Two former high court justices and constitutional experts have thrown their support behind the importance of a First Nations Voice to parliament.
The short answer is no. But the longer answer is that it has a complicated history (and the best remedy remains at the ballot box).
There has been recent speculation that governments could advise royal assent not be granted if bills are passed against their wishes. Here's why this is very unlikely to happen.
In the final sitting week for the year, the encryption bill was finally passed, and the Liberal Party changed its rules to prevent sitting prime ministers being toppled.
The Liberal Party is at a crossroad in its history. It must take bold steps to ensure better representation in its ranks by introducing gender quotas.
Problems with section 44 of the Constitution have absorbed a great deal of time, money and energy over the past year – it's time all politicians worked towards genuine reform.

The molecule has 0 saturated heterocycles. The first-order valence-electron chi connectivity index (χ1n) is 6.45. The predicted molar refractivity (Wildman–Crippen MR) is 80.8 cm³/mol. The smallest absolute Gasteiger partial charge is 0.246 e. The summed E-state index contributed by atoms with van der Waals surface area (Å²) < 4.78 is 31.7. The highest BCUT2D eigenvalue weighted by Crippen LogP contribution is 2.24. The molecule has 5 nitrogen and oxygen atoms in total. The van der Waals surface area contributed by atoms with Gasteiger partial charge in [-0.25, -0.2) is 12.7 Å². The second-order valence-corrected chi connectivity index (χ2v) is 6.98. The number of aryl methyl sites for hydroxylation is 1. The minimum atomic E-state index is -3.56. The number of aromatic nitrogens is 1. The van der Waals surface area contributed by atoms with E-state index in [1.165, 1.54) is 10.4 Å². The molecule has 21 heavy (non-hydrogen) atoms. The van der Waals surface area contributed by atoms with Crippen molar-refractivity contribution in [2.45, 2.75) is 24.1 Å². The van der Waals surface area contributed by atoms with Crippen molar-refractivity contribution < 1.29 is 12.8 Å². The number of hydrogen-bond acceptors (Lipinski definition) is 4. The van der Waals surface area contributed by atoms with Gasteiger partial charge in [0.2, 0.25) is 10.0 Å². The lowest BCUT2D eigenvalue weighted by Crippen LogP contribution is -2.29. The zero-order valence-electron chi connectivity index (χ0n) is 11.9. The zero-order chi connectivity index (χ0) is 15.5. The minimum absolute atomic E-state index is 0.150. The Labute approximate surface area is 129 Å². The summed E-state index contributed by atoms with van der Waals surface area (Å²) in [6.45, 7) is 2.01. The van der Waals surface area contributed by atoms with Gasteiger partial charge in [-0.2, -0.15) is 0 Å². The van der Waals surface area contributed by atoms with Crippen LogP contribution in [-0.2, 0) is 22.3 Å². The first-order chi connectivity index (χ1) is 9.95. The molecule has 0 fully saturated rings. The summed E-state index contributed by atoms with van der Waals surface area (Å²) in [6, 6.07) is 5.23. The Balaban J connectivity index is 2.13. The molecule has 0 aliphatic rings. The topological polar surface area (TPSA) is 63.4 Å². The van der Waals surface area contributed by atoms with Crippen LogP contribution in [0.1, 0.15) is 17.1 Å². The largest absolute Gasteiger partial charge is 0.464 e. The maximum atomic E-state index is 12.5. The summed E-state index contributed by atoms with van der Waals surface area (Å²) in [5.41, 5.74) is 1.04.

Examples from Ireland and New Zealand show that, unless determined measures are taken, masculine political cultures will ensure the gender imbalance remains.
Guaranteed representation reduces the distance between policymakers and the people for whom policy is made.
Malcolm Turnbull's government has had a rocky year, almost losing an election and incurring a number of self-inflicted wounds. They will be hoping for better in 2017.
The push for marriage equality is not just about walking down the aisle in matching outfits; it's become a potent symbol of equality and acceptance.
The Australian parliament is not a very representative place – but the bigger problems is the poor quality of its deliberations.